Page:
For anyone under the age of 18, a councilor, trained in helping people who feel they are being threatened would automatically included in the chat list of a user when they come online. Don’t want to include a panic button? This is the next best thing. A trained specialist could help guide individuals through what to do and where to go for help in the event that they feel unsafe when on Facebook. You could even take this idea one step further and have a councilor’s chat window automatically appear and offer to help should someone type a phrase like “I’m thinking of committing suicide.” Think of it as a real time 9-1-1 operator.

3. Sentiment bots to detect predatory conversations
Facebook claims that it already has tools like this in place, but if they are anything like some of the tools most social media agencies use to analyze conversations, they are most likely woefully weak. Conversation analysis tools can’t detect things like sarcasm or humor, so honing in on keywords becomes essential to determining relevancy. If these tools do exist, beef them up. Make the API open source and offer $10,000 to the person or team that could make them more accurate. Would it be perfect? No. But it would be a good start.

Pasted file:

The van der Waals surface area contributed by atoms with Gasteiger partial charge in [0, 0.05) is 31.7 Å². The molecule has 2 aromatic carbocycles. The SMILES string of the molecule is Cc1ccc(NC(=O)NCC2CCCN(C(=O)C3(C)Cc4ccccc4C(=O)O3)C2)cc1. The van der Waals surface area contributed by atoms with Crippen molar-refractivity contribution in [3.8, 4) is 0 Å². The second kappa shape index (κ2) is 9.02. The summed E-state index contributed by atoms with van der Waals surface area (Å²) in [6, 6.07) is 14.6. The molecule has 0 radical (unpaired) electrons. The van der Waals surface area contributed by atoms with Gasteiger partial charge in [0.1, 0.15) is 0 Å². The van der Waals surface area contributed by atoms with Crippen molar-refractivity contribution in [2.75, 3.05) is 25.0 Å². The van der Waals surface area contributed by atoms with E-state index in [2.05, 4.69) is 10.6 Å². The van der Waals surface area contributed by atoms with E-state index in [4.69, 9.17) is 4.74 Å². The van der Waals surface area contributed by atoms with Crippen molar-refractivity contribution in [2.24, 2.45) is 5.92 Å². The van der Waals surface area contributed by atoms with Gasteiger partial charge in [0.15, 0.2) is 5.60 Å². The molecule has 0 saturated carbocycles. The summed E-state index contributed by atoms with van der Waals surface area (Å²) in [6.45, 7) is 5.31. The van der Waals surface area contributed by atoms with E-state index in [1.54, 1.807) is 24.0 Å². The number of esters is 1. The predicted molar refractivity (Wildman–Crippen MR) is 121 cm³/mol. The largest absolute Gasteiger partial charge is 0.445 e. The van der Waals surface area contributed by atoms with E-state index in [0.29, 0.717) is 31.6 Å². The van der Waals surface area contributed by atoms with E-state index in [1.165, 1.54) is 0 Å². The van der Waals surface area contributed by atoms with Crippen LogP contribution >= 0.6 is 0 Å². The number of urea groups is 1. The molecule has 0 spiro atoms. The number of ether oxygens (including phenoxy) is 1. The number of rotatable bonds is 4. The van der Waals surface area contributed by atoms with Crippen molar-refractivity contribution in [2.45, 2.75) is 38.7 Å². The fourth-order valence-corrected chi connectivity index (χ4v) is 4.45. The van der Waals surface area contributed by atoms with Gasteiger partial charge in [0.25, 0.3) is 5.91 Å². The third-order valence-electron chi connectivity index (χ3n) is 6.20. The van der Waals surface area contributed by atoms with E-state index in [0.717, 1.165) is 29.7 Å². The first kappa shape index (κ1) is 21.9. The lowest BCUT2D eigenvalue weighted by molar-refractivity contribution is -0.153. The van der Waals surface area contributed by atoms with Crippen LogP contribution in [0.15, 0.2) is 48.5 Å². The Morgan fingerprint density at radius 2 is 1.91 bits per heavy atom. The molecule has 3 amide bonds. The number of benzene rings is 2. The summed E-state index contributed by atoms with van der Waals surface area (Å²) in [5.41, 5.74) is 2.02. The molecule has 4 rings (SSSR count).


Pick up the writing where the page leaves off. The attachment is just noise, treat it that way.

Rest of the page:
4. Educational programs
There already exists a page on Facebook dedicated to understanding cyberbullying, but if I hadn’t searched for the words “Facebook + cyberbullying,” I probably wouldn’t have found it. Plus, I’m not entirely sure Facebook sanctioned this. The bottom line is Facebook has the ability to drive awareness, education and support to lead the charge on this issue, and their efforts to date have been muted at best.

Privacy issues not withstanding, in my opinion, Facebook is at a crossroads. The site is already getting heat from congress about their “opt-in” privacy options, and have, to date, capitulated to a certain extent. This has made users a tad more anonymous, but not necessarily safer. Tragedies like the one that befell Ms. Pilkington are horrible, and should be met with a swift and decisive eye towards preventing a repeat occurrence. But for now, Facebook seems inert. I can only pray it doesn’t take another, higher profile incident to make them rethink a more proactive stance on the subject.